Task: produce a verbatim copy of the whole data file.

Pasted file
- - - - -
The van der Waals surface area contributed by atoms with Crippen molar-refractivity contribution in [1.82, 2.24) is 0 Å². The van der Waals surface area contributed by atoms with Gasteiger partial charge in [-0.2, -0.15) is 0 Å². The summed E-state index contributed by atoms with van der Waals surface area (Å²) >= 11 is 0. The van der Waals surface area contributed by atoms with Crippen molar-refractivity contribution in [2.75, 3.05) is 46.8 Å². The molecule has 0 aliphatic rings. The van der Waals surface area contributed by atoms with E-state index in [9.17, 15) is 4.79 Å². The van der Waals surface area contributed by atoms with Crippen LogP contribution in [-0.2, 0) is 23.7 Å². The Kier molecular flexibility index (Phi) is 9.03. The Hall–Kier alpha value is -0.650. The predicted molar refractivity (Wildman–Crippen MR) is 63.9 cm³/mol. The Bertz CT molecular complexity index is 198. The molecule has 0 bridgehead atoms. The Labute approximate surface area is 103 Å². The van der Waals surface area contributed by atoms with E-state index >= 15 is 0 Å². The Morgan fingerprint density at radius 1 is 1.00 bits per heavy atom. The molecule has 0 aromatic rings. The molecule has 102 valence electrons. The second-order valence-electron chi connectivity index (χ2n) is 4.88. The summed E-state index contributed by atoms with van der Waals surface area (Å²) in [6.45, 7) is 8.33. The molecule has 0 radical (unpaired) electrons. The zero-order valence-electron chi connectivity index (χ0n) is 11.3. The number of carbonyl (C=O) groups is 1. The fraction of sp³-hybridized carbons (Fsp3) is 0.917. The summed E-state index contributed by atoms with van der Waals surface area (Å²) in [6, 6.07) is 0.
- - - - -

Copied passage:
The van der Waals surface area contributed by atoms with Crippen molar-refractivity contribution in [1.82, 2.24) is 0 Å². The van der Waals surface area contributed by atoms with Gasteiger partial charge in [-0.2, -0.15) is 0 Å². The summed E-state index contributed by atoms with van der Waals surface area (Å²) >= 11 is 0. The van der Waals surface area contributed by atoms with Crippen molar-refractivity contribution in [2.75, 3.05) is 46.8 Å². The molecule has 0 aliphatic rings. The van der Waals surface area contributed by atoms with E-state index in [9.17, 15) is 4.79 Å². The van der Waals surface area contributed by atoms with Crippen LogP contribution in [-0.2, 0) is 23.7 Å². The Kier molecular flexibility index (Phi) is 9.03. The Hall–Kier alpha value is -0.650. The predicted molar refractivity (Wildman–Crippen MR) is 63.9 cm³/mol. The Bertz CT molecular complexity index is 198. The molecule has 0 bridgehead atoms. The Labute approximate surface area is 103 Å². The van der Waals surface area contributed by atoms with E-state index >= 15 is 0 Å². The Morgan fingerprint density at radius 1 is 1.00 bits per heavy atom. The molecule has 0 aromatic rings. The molecule has 102 valence electrons. The second-order valence-electron chi connectivity index (χ2n) is 4.88. The summed E-state index contributed by atoms with van der Waals surface area (Å²) in [6.45, 7) is 8.33. The molecule has 0 radical (unpaired) electrons. The zero-order valence-electron chi connectivity index (χ0n) is 11.3. The number of carbonyl (C=O) groups is 1. The fraction of sp³-hybridized carbons (Fsp3) is 0.917. The summed E-state index contributed by atoms with van der Waals surface area (Å²) in [6, 6.07) is 0.